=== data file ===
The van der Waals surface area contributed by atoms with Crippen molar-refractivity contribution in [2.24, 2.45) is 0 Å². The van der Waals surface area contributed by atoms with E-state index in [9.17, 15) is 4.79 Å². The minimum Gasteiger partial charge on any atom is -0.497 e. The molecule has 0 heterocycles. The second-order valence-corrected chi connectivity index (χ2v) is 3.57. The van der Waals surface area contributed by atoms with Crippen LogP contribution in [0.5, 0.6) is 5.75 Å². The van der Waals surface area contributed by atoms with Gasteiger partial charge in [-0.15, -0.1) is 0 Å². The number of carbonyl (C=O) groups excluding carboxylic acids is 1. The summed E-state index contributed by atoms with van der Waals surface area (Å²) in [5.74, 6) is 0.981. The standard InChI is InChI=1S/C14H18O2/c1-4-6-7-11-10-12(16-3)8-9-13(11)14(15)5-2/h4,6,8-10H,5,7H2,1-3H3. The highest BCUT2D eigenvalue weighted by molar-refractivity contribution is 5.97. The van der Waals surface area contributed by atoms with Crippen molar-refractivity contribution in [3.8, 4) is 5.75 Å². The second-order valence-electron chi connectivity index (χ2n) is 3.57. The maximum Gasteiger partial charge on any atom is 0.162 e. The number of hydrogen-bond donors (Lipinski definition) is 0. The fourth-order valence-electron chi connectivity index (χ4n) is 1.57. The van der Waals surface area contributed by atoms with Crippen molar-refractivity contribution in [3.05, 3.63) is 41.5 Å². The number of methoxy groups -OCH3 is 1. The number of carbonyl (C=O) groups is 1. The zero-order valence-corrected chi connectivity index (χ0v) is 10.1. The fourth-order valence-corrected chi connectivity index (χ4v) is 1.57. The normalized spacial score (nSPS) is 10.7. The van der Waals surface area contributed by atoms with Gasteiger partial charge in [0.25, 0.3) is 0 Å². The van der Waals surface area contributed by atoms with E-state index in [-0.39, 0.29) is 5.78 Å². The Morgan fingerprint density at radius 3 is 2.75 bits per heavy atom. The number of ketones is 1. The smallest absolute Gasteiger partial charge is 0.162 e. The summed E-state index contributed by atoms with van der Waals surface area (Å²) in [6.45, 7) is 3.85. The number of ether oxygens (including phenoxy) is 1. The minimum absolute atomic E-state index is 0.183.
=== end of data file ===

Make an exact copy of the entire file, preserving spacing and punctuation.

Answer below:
The van der Waals surface area contributed by atoms with Crippen molar-refractivity contribution in [2.24, 2.45) is 0 Å². The van der Waals surface area contributed by atoms with E-state index in [9.17, 15) is 4.79 Å². The minimum Gasteiger partial charge on any atom is -0.497 e. The molecule has 0 heterocycles. The second-order valence-corrected chi connectivity index (χ2v) is 3.57. The van der Waals surface area contributed by atoms with Crippen LogP contribution in [0.5, 0.6) is 5.75 Å². The van der Waals surface area contributed by atoms with Gasteiger partial charge in [-0.15, -0.1) is 0 Å². The number of carbonyl (C=O) groups excluding carboxylic acids is 1. The summed E-state index contributed by atoms with van der Waals surface area (Å²) in [5.74, 6) is 0.981. The standard InChI is InChI=1S/C14H18O2/c1-4-6-7-11-10-12(16-3)8-9-13(11)14(15)5-2/h4,6,8-10H,5,7H2,1-3H3. The highest BCUT2D eigenvalue weighted by molar-refractivity contribution is 5.97. The van der Waals surface area contributed by atoms with Crippen molar-refractivity contribution in [3.8, 4) is 5.75 Å². The second-order valence-electron chi connectivity index (χ2n) is 3.57. The maximum Gasteiger partial charge on any atom is 0.162 e. The number of hydrogen-bond donors (Lipinski definition) is 0. The fourth-order valence-electron chi connectivity index (χ4n) is 1.57. The van der Waals surface area contributed by atoms with Crippen molar-refractivity contribution in [3.05, 3.63) is 41.5 Å². The number of methoxy groups -OCH3 is 1. The number of carbonyl (C=O) groups is 1. The zero-order valence-corrected chi connectivity index (χ0v) is 10.1. The fourth-order valence-corrected chi connectivity index (χ4v) is 1.57. The normalized spacial score (nSPS) is 10.7. The van der Waals surface area contributed by atoms with Gasteiger partial charge in [0.25, 0.3) is 0 Å². The van der Waals surface area contributed by atoms with E-state index in [-0.39, 0.29) is 5.78 Å². The Morgan fingerprint density at radius 3 is 2.75 bits per heavy atom. The number of ketones is 1. The smallest absolute Gasteiger partial charge is 0.162 e. The summed E-state index contributed by atoms with van der Waals surface area (Å²) in [6.45, 7) is 3.85. The number of ether oxygens (including phenoxy) is 1. The minimum absolute atomic E-state index is 0.183.